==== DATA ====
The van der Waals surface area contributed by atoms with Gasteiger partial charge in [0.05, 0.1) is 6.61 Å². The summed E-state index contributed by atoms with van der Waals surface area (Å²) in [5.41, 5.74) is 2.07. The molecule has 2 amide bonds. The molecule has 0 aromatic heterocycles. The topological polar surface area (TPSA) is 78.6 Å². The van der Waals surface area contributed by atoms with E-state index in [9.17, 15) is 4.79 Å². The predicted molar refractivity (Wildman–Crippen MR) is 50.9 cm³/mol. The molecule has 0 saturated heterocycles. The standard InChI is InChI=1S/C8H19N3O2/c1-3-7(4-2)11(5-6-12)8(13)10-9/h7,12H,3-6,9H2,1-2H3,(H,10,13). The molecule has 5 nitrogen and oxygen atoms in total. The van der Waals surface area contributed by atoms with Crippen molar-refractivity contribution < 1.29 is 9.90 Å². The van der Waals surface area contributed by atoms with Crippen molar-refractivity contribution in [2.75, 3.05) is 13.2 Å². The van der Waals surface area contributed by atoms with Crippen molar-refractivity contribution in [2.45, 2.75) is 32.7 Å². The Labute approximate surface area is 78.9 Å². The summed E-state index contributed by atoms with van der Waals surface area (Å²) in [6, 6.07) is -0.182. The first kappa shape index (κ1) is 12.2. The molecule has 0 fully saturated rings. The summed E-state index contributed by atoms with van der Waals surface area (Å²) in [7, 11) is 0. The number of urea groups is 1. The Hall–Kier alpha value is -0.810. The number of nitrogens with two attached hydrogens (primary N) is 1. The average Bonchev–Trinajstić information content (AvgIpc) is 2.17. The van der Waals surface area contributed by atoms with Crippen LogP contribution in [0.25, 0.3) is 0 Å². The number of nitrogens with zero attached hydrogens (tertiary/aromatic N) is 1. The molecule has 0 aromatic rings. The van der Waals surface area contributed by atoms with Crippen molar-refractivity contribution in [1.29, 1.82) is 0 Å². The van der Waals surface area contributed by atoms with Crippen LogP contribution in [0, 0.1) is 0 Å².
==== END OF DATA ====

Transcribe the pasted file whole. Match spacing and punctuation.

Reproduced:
The van der Waals surface area contributed by atoms with Gasteiger partial charge in [0.05, 0.1) is 6.61 Å². The summed E-state index contributed by atoms with van der Waals surface area (Å²) in [5.41, 5.74) is 2.07. The molecule has 2 amide bonds. The molecule has 0 aromatic heterocycles. The topological polar surface area (TPSA) is 78.6 Å². The van der Waals surface area contributed by atoms with E-state index in [9.17, 15) is 4.79 Å². The predicted molar refractivity (Wildman–Crippen MR) is 50.9 cm³/mol. The molecule has 0 saturated heterocycles. The standard InChI is InChI=1S/C8H19N3O2/c1-3-7(4-2)11(5-6-12)8(13)10-9/h7,12H,3-6,9H2,1-2H3,(H,10,13). The molecule has 5 nitrogen and oxygen atoms in total. The van der Waals surface area contributed by atoms with Crippen molar-refractivity contribution < 1.29 is 9.90 Å². The van der Waals surface area contributed by atoms with Crippen molar-refractivity contribution in [2.75, 3.05) is 13.2 Å². The van der Waals surface area contributed by atoms with Crippen molar-refractivity contribution in [2.45, 2.75) is 32.7 Å². The Labute approximate surface area is 78.9 Å². The summed E-state index contributed by atoms with van der Waals surface area (Å²) in [6, 6.07) is -0.182. The first kappa shape index (κ1) is 12.2. The molecule has 0 fully saturated rings. The summed E-state index contributed by atoms with van der Waals surface area (Å²) in [7, 11) is 0. The number of urea groups is 1. The Hall–Kier alpha value is -0.810. The number of nitrogens with two attached hydrogens (primary N) is 1. The average Bonchev–Trinajstić information content (AvgIpc) is 2.17. The van der Waals surface area contributed by atoms with Crippen LogP contribution in [0.25, 0.3) is 0 Å². The number of nitrogens with zero attached hydrogens (tertiary/aromatic N) is 1. The molecule has 0 aromatic rings. The van der Waals surface area contributed by atoms with Crippen molar-refractivity contribution in [1.29, 1.82) is 0 Å². The van der Waals surface area contributed by atoms with Crippen LogP contribution in [0, 0.1) is 0 Å².